There is something within all of us that wants to be recognized, acclaimed, appreciated. We usually want to get credit for the good we do, the words that we say, the ministries that we take part in. But, if the truth be told, very few folks get the credit that they deserve. Many, like John the Baptist - whose birth we celebrate today - carry on ministries of tremendous importance to prepare for the future, but are seldom recognized for that role. In fact, many believed that John himself was the long-awaited Messiah. And he continually had to remind people that his role in God's plan was totally different from what they believed.
If John had not prepared the people with a spiritual revival that emphasized conversion of heart, baptism, and forgiveness, Jesus' would never have had a foundation on which to build - he would have had to build it himself, diverting him from his chief ministry and emphasis.
We have no greater means of catechesis than our liturgy. Over the past several months we have listened and learned, and watched God's plan of salvation unfold before us. We can acclaim with the certainty of faith that our God communicates truth and love for humanity in the person of Jesus. Both during his time on earth and in his risen life, Jesus communicates in specific human events, actions and words. And yet, God's meaning always exceeds the human vesture in which it is clothed. Jesus knew this and sent The Spirit, who enlightens the minds and hearts of all believers with truth and persuades their hearts by love so that they can discern in Christ's life, death and resurrection the path to fullness of life with God.
This is what the liturgy has taught us as we traveled through the seasons of Lent and Easter; as we celebrated the feasts of Pentecost and Trinity Sunday; and as we proclaimed Christ's continued presence in the Eucharist on the feast of Corpus Christi. This is the message of the Gospel, the mission that Jesus came to fulfill.
This is also the message that John was sent to proclaim. His was a ministry of preparation. He is the messenger of God's covenant with His people - the one whose role would be to "make ready a people prepared to for the Lord." The Jews of John's time were looking savation in political terms - deliverance from the oppression of the Romans. But John's mission was to give the people "the knowledge of salvation through the forgiveness of their sins." John's message would be "Repent, for the kindgom of heaven is near at hand." Jesus' message was "Rejoice, the kingdom of heaven is here, and salvation is present now."
This salvation is not just a whim, but is part of God's ancient covenant with mankind, to care for and deliver his people. The lives of God's people who have been given salvation are to reflect "holiness and righteousness" before God all their days. We live in an age that laughs at the concept of holiness and taunts anyone who seeks to live a holy life. Even some church people mock the idea. In a culture that is increasingly more fragmented and torn apart, giving ourselves over into His hands, learning to follow Christ, to find God in our daily lives and to truly live the life of discipleship is no easy feat.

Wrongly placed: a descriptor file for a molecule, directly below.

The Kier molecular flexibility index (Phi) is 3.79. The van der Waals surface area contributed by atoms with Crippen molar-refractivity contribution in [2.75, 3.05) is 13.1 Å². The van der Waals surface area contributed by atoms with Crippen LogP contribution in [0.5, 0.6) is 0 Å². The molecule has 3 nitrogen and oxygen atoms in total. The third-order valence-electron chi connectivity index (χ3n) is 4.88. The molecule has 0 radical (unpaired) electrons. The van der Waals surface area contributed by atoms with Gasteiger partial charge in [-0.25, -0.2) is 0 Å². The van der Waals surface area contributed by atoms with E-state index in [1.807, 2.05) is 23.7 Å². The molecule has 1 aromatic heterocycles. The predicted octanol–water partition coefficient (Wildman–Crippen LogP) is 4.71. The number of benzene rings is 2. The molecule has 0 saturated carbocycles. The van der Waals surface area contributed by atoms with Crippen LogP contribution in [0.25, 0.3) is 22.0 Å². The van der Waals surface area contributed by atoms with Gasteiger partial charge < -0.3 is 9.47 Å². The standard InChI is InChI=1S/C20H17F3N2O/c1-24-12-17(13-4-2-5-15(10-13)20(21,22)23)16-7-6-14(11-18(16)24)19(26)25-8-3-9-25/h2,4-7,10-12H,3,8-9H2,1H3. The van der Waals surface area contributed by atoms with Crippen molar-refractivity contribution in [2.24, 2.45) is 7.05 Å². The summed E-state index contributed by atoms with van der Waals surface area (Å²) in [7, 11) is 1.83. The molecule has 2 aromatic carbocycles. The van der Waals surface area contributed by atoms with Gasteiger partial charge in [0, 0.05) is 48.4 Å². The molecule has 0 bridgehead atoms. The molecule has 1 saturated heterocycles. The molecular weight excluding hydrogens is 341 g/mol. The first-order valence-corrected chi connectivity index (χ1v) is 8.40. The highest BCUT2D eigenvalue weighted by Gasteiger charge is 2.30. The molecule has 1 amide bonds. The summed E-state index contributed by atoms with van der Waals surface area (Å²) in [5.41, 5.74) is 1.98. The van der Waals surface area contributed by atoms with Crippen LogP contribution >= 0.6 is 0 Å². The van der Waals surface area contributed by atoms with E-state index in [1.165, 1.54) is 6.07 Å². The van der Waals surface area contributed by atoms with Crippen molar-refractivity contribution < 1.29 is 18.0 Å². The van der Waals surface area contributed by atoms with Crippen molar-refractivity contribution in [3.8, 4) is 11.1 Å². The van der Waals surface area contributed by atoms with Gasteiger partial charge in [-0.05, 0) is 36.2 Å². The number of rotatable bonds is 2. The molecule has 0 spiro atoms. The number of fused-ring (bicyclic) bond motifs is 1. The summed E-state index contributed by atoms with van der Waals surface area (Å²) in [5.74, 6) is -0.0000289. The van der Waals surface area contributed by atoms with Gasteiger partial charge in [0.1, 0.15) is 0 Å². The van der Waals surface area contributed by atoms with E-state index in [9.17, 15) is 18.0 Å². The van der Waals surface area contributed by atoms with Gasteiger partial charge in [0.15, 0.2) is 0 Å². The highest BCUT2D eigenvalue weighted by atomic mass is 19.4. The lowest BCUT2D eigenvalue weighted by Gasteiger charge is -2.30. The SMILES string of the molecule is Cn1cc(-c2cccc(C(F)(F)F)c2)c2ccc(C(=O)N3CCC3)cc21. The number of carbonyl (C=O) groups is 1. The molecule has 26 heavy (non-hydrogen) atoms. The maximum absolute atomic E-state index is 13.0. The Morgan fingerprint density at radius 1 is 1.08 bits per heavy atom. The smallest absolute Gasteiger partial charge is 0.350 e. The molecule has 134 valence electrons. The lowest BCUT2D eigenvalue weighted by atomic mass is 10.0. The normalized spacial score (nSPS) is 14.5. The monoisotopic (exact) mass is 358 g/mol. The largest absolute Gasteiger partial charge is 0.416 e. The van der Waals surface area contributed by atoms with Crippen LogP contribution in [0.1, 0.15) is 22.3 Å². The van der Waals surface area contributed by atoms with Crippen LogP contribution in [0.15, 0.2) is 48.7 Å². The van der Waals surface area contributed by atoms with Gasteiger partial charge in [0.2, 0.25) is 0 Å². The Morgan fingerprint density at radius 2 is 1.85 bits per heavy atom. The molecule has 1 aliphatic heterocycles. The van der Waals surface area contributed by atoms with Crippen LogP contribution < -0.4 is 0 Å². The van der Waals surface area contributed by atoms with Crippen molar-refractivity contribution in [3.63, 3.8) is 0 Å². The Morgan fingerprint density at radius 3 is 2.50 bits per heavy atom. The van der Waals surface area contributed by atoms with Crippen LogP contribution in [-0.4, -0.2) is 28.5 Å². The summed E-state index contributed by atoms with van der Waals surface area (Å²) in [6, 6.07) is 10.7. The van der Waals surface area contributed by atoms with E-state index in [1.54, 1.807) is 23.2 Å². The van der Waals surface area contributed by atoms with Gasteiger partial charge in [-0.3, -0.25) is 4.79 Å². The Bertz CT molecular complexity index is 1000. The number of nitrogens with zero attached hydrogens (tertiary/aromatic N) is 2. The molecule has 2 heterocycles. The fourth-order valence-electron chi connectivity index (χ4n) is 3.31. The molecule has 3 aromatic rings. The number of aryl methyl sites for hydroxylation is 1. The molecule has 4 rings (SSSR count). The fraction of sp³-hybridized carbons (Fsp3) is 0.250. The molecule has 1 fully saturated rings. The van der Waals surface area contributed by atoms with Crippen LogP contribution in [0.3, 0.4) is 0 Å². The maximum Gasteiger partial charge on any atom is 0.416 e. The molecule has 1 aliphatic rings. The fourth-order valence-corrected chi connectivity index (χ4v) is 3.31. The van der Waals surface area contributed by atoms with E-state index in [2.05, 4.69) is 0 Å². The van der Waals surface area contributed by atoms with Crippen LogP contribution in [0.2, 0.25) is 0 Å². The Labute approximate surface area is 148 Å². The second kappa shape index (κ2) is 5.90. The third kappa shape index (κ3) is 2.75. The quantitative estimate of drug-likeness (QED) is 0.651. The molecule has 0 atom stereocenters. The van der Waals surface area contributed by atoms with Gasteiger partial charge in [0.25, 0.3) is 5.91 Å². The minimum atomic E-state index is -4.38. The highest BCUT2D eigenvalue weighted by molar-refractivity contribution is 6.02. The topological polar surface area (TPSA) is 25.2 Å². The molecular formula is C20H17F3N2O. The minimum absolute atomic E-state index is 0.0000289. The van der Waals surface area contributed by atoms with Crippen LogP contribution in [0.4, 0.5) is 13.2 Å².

But the central message which we have been given is that the Lord has already come, He has put an end to our fears, He has taken away the curse of our sins, He has baptized us in the Holy Spirit, He has comforted us. He has come like a good shepherd to gather the lambs in His arms.
The voice of John the Baptist cries out in the desert, reminding us that we have a ministry as well; not one of preparation, but one of continuation. We are not waiting for God's promise of redemption to be fulfilled. Rather, we are supposed to be living as people who have experienced the incredible goodness of God... people who have been baptized into Jesus Christ and share His life... and as people who walk toward him - not in fear - but with joyful faith. Miracles continue to take place around us because of our faith, because of our common commitment to Jesus and His Gospel.
Our God is the God of life, abundance, deliverance and joy. Through us, our brothers and sisters are able to put away fear, to move from darkness to light, to begin to hear again the words of life. We can reach out to support those whose hands are feeble, whose knees are weak.
We have learned a lot about who Jesus is. Now we must learn about who we are as his followers. If we choose to sit back and simply leave this work to others, then we are truly out of touch with God, whose community and ministry are the concern of all disciples.
John the Baptist's ministry was one of preparation; ours is one of continuation. We continue Christ's mission so that the ministry of his church in the future can be more effective. It doesn't matter whether or not we are appreciated. But it does matter that we are faithful to God who called us to salvation. Like John, we cannot be silent. We cannot be afraid of contradiction and ridicule. We cannot be afraid to pay the price for carrying on the prophetic mission of Jesus Christ.